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How parents and physicians experience end-of-life decision-making for children with profound intellectual and multiple disabilities

288 I.H. Zaal-Schuller

288 I.H. Zaal-Schuller et al. / Research in Developmental Disabilities 59 (2016) 283–293 family and friends with a medical background for help. Many parents indicated that conversations with parents who had been through the same process would have been both supportive and informative because these parents would have been capable of understanding their feelings and the complexity of their considerations. 3.2.3.2. Physicians. Physicians expressed that they put a great deal of effort into giving clear information and advice to parents, but that effort was complicated by an uncertain prognosis and unforeseen complications that made it difficult to completely inform parents with current information. Almost half of the physicians thought that parents had difficulties fully comprehending all of the information. The physicians argued that this was not caused by a lack of information but by the fact that parents in general lacked sufficient medical background knowledge to put the information in the right context. For some parents, especially those with a non-Dutch background, physicians thought it had been difficult to fully comprehend concepts such as ‘mechanical ventilation’ or ‘admission into an intensive care unit’, despite their repeated explanations. In contrast, other physicians thought that these parents were particularly capable of understanding all of the information because of their knowledge of the medical conditions and their experiences with treatments during previous critical illnesses of their child. Physician: So I tell them it’s a very serious condition and that it’s a progressive condition. And if the parents ask me, “How will it go?” In those cases, I answer, “How was your child’s condition one month ago? And how is it now?” I say, “You can draw a line though that.” 3.2.4. Reasons for disagreement 3.2.4.1. Parents. Eight parents recalled one or more disagreements with a physician during the EoLDM process. Not all of the parents believed that these disagreements were disturbing; it made them reconsider their opinion about which choice to make. The parents mentioned that disturbing disagreements arose especially after an acute deterioration of their child’s condition because decisions had to be made under time pressure and often without their regular physician. In those cases, the parents felt that they were not heard and that the physicians regarded the life of their child as less valuable than the life of a typically developed child. This strengthened their feeling that they had to advocate for their child. Five parents recalled disturbing disagreements with their regular physician. Three of them were parents of children with both PIMD and a short life expectancy, and they preferred to continue maximum medical interventions, including invasive treatments, before starting comfort care. This caused disagreements with their physicians who felt that these treatments were futile. In contrast, two other parents thought that their children would be better off dead even when they were in a stable condition. These parents felt that their children were not able to enjoy life anymore and expressed that their children were very often extremely uncomfortable without a recognizable cause, despite repeated diagnostic tests. One couple of parents with a Moroccan background explained that the difference in culture and legislation between Morocco and The Netherlands had been a complicating factor that caused disagreements with their child’s physicians. Parent: My religion plays a role, and that’s the reason I say: “God made her like that, and we don’t know. . .” You don’t know. I don’t know. Nobody knows when she will die. Right now she is 5 years old. When she was born, the physicians told us: “There is a very little chance that she will survive.” Well, I told them, “You are the physicians, but my religion says something else.” 3.2.4.2. Physicians. In the interviews, physicians appeared to be more reluctant than parents to talk about disagreements. They preferred to speak about the disagreements they had in the past with parents in general. Physicians emphasized that not all of the disagreements had been disturbing. Disagreements also challenged them to think about alternatives that would be more suitable for the specific situation of the child. Physicians also emphasized that differences in ethnic, religious and/or linguistic backgrounds between parents and themselves could be a factor that complicates EoLDM. Two physicians expressed that disturbing disagreements had arisen because parents still wished for ‘everything to be done’; this also included treatments that the physician considered to be futile at that point in time. In another case, a couple of parents wanted a treatment to be forgone, while the physician still anticipated a realistic chance of improvement. 3.2.5. Contributions to decision-making 3.2.5.1. Parents. Nearly all of the parents emphasized that they felt that they were the experts on their child. Being the expert meant that parents knew a lot about the medical conditions of their child. However, more importantly, being the expert meant that parents could feel when their child was deteriorating before the physicians were aware. Parents were well aware of their role. Additionally, they felt the need to be the ‘translator’ of their child for physicians, e.g., explaining how their child was feeling and whether their child was in pain. Parents felt that their role as the expert was recognized by the regular physician, although it could take some time to gain the physician’s trust. As the expert, parents felt that physicians listened very carefully to them. Some parents added that their role allowed them to influence the decision-making process to a far-reaching extent. 3.2.5.2. Physicians. Half of the physicians emphasized that they regarded the parents as the expert of their child because they needed the parents to be a ‘translator’ that told them how their child was doing.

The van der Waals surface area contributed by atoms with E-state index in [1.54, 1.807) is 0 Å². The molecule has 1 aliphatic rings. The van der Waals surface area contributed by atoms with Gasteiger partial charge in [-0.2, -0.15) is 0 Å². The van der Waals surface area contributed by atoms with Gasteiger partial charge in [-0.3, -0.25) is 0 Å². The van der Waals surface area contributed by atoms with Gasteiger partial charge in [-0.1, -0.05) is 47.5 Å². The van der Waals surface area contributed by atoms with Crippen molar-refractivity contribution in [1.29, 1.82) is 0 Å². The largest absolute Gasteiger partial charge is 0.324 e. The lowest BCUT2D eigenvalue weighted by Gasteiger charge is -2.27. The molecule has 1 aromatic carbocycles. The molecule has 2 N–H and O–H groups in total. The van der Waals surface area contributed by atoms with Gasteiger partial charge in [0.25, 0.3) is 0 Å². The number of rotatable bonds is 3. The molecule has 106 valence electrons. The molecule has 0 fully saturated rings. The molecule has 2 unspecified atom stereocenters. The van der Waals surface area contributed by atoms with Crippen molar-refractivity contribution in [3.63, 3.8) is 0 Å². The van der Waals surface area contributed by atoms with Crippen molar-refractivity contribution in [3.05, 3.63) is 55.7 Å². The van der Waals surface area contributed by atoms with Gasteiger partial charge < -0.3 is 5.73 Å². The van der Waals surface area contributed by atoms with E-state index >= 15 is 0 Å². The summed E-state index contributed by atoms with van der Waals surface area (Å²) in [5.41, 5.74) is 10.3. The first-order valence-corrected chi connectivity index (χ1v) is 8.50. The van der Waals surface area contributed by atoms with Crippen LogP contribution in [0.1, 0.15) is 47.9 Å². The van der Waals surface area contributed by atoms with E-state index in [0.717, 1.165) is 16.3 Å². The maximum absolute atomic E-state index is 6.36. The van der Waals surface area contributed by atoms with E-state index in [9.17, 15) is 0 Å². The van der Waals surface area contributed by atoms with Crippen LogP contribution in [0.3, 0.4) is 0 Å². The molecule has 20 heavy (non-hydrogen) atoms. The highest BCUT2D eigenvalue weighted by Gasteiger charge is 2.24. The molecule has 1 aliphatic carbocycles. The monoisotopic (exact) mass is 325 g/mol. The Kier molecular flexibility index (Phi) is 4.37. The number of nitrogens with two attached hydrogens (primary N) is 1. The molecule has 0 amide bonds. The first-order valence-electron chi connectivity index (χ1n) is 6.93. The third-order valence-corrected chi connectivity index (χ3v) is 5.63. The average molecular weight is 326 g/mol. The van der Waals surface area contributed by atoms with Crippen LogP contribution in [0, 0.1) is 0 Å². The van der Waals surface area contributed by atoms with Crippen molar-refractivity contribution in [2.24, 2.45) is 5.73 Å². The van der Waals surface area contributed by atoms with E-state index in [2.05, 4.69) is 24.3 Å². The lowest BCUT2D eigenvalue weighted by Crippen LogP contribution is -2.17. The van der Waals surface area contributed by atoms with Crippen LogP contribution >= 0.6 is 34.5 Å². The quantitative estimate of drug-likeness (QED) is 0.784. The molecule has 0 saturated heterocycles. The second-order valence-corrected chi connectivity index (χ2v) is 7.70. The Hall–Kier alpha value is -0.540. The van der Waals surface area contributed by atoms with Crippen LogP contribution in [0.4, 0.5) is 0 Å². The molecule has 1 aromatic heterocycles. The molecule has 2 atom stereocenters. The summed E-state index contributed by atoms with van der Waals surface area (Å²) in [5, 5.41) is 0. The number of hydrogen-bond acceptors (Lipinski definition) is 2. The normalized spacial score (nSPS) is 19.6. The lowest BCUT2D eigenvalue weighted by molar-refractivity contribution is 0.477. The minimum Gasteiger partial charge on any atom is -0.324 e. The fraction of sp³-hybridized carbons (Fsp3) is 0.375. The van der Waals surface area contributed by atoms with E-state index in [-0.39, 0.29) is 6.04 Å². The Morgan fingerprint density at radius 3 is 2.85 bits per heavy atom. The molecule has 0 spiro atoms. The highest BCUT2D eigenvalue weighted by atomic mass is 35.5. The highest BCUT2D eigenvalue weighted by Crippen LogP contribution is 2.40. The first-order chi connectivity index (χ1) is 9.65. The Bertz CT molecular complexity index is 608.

I.H. Zaal-Schuller et al. / Research in Developmental Disabilities 59 (2016) 283–293 289 In some cases, parents made physicians realize that their child was ‘different’ and that alternative solutions would work better than the regular ones. Some physicians emphasized that they allowed parents of children with PIMD to influence the decision-making process to a far greater extent than parents of typically developing children. Physician: You know, it’s a severely disabled girl, but I don’t know by looking at her if she is in pain or uncomfortable, and her mother is able to read her signals very well. And for me, as an outsider, I see things differently than her mother, who can see the different signals that convey how this girl feels. So I really need the parents to understand that. 3.2.6. The final decision maker 3.2.6.1. Parents. Almost all of the parents held the opinion that they were the right people to make the final EoLD. This was because these were decisions concerning their own child. However, many of them expressed that they were glad that they were able to make an EoLD about their child together with their involved physician. One couple of parents clarified that they had made the final decision together with the physicians, but that, in their perspective, their opinion was weighed the heaviest. Some parents mentioned that they found it difficult to make certain decisions for their child, such as resuscitation orders or decisions about mechanical ventilation. Parent: The decision about mechanical ventilation was hard for me. I wish I could decide at the moment that mechanical ventilation has to be installed. If she gets a heart attack or something is wrong with her heart, I would say, “I don’t want that.” But if something else is wrong, something that has never been a problem before, in that case, it’s a pity not to try mechanical ventilation. 3.2.6.2. Physicians. The physicians stressed that making decisions together was very important because this could facilitate the grieving process of the parents. Three physicians agreed with the parents that, although the decision was made together, the parents’ opinion was weighed the heaviest. Making decisions together with the parents meant different things to different physicians. Four physicians explained that, in their opinion, shared decision-making implied that they supported the decisions made by the parents. Three physicians expressed that their role was to solely give objective information to the parents that would enable them to make the best decision. The physicians emphasized that, although it was very important Table 5 Overall similarities and differences between parentsand physiciansexperiences. Overall similarities and differences between parentsand physiciansexperiences Similarities Differences Parents Physicians The influence of previous healthcare encounters Anticipation and timing of the EoLDM process Provision of information and advice A long-lasting treatment facilitated the EoLDM process because it contributed to mutual trust. The acute deterioration of the child was the most common reason to start discussions about EoLD. Disagreement Disagreements were considered helpful in exploring alternative pathways of action more suitable for the child’s specific situation. Former healthcare encounters made parents anticipate their wishes for their child if another critically illness occurred again. Parents felt not completely informed during the EoLDM process Reason for disagreement: 1. Time pressure 2. Absence of the regular physician. 3. Parents advocate for their child because they felt that physicians regarded the life of their child as less valuable than the life of a typically developing child. Physicians underestimated the readiness of parents to discuss an EoLD Physicians putted substantial effort info the provision of information to parents. However, this effort was complicated by an uncertain prognosis and unforeseen complications. Reason for disagreement: Parents wished for everything to be done, even treatments that were considered to be futile. Contributions to decision-making Parents should be considered as the experts on the well-being of their child. The final decision maker Both parents and physicians placed a high value on making decisions together during the EoLDM process. Meaning of making decisions together: Physicians supported parents as the final decision maker for their child. Meaning of making decisions together: Meaning varied from solely giving information to being the final decision maker, and sometimes, this depended on the type of EoLD that was being considered.